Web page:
Drugs cannot compare with the real achievement of higher states of consciousness. Using the parable of Jesus, some people enter into the house through windows and they are thieves. A thief does not dwell in the house, but enters it, robs it, and in the end receives punishment. Drugs, at best open a window to the astral plane. They break the etheric wall, and force consciousness through this crack into the astral world, which is the plane of delusions -- a fantastic world full of glamorous, illusive colours and forms. No drug can elevate consciousness higher than the astral world and whoever is caught there cannot easily return into the light of reality.
The Encyclopedia of World Problems and Human Potential is a unique, experimental research work of the Union of International Associations. It is currently published as a searchable online platform with profiles of world problems, action strategies, and human values that are interlinked in novel and innovative ways. These connections are based on a range of relationships such as broader and narrower scope, aggravation, relatedness and more. By concentrating on these links and relationships, the Encyclopedia is uniquely positioned to bring focus to the complex and expansive sphere of global issues and their interconnected nature.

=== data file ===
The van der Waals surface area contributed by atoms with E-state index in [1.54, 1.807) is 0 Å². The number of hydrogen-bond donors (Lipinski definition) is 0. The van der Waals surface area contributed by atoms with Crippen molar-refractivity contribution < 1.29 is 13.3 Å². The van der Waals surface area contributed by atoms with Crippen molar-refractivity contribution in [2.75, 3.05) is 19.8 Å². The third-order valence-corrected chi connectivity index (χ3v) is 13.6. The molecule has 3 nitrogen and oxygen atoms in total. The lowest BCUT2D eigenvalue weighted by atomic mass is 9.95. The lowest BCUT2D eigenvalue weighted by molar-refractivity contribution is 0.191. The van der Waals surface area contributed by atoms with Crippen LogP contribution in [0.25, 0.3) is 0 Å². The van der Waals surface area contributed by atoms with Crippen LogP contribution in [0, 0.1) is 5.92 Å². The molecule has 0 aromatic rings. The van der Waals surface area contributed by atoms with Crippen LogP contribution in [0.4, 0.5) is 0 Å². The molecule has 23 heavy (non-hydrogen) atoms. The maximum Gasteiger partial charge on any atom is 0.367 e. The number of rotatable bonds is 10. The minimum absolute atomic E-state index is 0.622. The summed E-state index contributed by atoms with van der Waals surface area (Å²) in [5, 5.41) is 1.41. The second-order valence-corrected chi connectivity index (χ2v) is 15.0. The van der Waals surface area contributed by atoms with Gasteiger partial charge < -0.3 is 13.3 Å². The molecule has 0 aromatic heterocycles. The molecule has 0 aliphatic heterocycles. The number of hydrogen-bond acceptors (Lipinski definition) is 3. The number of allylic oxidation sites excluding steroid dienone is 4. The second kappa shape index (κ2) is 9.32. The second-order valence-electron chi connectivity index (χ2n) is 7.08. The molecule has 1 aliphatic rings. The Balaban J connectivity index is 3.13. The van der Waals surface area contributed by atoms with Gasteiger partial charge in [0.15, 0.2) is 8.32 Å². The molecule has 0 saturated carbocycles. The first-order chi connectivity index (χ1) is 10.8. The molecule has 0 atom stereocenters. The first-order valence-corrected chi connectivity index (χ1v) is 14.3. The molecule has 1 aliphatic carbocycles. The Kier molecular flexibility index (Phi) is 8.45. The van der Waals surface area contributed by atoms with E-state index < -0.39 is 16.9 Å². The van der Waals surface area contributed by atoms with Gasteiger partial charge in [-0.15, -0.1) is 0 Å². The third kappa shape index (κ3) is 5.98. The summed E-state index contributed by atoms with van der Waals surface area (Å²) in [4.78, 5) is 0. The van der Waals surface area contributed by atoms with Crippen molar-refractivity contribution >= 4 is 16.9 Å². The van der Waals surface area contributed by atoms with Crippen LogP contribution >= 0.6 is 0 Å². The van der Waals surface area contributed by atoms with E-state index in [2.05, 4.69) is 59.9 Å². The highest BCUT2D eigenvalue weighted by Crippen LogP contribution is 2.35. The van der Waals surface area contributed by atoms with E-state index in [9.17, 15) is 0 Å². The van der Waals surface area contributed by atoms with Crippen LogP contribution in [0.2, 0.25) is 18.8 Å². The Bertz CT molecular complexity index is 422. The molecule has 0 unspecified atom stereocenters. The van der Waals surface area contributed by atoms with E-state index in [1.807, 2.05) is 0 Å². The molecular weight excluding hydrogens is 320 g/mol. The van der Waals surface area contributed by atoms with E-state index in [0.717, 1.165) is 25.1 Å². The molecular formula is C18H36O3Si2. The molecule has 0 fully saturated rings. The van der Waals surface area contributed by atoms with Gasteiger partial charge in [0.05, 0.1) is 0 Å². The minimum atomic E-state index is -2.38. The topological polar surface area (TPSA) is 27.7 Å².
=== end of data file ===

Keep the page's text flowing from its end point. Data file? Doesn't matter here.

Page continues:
The initial content for the Encyclopedia was seeded from UIA’s Yearbook of International Organizations. UIA’s decades of collected data on the enormous variety of association life provided a broad initial perspective on the myriad problems of humanity. Recognizing that international associations are generally confronting world problems and developing action strategies based on particular values, the initial content was based on the descriptions, aims, titles and profiles of international associations.
Non-profit, apolitical, independent, and non-governmental in nature, the UIA has been a pioneer in the research, monitoring and provision of information on international organizations, international associations and their global challenges since 1907.